Do you remember your grade school report cards? There were grades of “outstanding, satisfactory, and unsatisfactory.” And rather than just subjects, there were grades given for social skills and work habits. One of these skills was “works and plays well with others.”
I never thought much about being graded on “social skills” until I started working. Early in my career, I realized why it was so important that I know how to “work and play well with others,” this skill forms the basis for all corporate personal interactions! Who would have thought that a skill developed on the playground when I was six would be so important to my career development?
Of course in the business world, we do not refer to it as “working and playing well with others.” No, we created a whole field of study called “organizational development.” Organizational development tries to explain how people interact in the workforce, and how those behaviors affect corporate profits.
Interestingly, most of our formal education centers around knowledge, not on developing our ability to work and play well with others. While I was graded on this skill in first grade I don’t recall any teaching on the subject. Because of my business focus in college I did get some classes on organizational design and development, but mostly it was finance, marketing, and other such stuff. In my 36-year corporate career, I had a couple of seminars on diversity. But that’s about it.
Sad to say, but true, most of our ability to work and play well with others was developed on the playground when we were six or seven. Fortunately, the Bible provides a wealth of information on the subject. It provides guidelines for personal behavior, our interactions with others, and importantly, has a lot to say about employer – employee relationships.
Leadership Lessons from the Playground
If you want to get a grade of “exceptional” rather than “needs improvement” in working and playing well with others you need to know how build esprit de corps in your organization. The military describes esprit de corps as, “the common spirit existing in the members of a group and inspiring enthusiasm, devotion, and a strong regard for the honor of the group.” Developing high group morale, or esprit de corps is not an easy task. Here are eight steps you can take to build esprit de corps from Dr. Alan McGinnis’ book Bringing Out The Best In People.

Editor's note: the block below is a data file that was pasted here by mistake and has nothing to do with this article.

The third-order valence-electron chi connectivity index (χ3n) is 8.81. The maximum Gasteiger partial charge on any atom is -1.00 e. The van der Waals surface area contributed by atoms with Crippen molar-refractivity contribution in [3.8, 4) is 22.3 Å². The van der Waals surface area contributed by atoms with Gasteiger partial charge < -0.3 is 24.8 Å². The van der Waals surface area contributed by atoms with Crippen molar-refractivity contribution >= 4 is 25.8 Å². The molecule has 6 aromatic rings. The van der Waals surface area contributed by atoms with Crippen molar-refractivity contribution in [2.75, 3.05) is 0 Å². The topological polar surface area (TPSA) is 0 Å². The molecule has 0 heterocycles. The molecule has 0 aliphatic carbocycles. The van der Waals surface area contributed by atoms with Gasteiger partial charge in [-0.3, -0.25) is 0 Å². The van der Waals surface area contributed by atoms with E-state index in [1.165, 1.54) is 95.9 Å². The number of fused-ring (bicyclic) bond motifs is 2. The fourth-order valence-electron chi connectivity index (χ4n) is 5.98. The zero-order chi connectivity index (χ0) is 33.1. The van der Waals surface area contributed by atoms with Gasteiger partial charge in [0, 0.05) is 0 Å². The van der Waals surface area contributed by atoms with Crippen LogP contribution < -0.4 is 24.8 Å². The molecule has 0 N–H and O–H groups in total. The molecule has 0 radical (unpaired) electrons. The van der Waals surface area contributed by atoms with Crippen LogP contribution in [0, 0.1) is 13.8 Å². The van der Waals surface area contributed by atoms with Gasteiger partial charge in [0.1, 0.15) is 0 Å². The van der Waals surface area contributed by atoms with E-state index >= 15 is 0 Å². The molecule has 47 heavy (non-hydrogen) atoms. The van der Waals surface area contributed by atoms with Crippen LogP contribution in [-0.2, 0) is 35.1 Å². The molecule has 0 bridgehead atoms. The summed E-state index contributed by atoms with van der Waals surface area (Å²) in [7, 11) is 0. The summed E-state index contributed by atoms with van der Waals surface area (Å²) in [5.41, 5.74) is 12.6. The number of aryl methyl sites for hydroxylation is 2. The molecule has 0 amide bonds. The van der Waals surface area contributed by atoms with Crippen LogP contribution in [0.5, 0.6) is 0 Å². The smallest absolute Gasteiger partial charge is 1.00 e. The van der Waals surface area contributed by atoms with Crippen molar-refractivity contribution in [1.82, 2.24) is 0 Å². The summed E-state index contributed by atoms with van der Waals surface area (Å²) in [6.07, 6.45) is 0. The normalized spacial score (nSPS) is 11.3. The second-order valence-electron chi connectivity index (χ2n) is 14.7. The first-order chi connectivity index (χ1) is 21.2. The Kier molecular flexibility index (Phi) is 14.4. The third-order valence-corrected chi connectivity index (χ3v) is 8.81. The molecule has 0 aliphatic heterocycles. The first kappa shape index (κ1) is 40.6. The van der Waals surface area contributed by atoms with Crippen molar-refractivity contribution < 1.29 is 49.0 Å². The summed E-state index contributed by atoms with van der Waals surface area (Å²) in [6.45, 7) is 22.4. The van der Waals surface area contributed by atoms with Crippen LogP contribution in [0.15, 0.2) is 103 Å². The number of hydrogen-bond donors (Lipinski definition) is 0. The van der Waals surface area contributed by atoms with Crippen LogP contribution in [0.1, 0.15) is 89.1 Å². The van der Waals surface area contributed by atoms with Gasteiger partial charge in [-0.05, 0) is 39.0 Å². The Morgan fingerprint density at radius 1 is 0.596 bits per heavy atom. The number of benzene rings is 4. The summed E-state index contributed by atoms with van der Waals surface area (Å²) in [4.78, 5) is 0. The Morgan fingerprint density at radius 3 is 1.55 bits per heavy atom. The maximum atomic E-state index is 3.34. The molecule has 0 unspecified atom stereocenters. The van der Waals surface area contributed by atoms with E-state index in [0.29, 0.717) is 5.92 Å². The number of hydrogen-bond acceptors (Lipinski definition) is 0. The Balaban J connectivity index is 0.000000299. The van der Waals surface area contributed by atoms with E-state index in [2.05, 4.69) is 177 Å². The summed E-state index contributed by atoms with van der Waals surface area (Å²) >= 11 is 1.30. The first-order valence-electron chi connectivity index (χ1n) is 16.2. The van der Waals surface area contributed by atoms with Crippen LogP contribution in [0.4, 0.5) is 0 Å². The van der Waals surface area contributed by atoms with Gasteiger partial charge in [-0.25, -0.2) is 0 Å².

1) Place a premium on collaboration.
There’s a saying, “Two minds are better than one.” Encourage people to work together rather than separately. Reward those who succeed through collaborative efforts.
2) The need to belong.
Employees want to belong. They want to feel needed, appreciated, and accepted by the group. Make it easy for people to gain acceptance in your group.
3) Quality Control.
Peer pressure can be a wonderful thing for a leader. Peers will often hold each other to higher standards than the boss will. Don’t assume responsibility for quality control on every little thing, it is far better for the group to hold its own members accountable for high performance.
4) All for one and one for all.
Remember the call of the Musketeers? It was “All for one and one for all!” Leaders should be in it with the troops and every member of the group should understand that their performance is a reflection on the group. Army generals Patton and MacArthur, despite their shortcomings, earned the undying loyalty of their troops because they were devoted to the welfare of their men.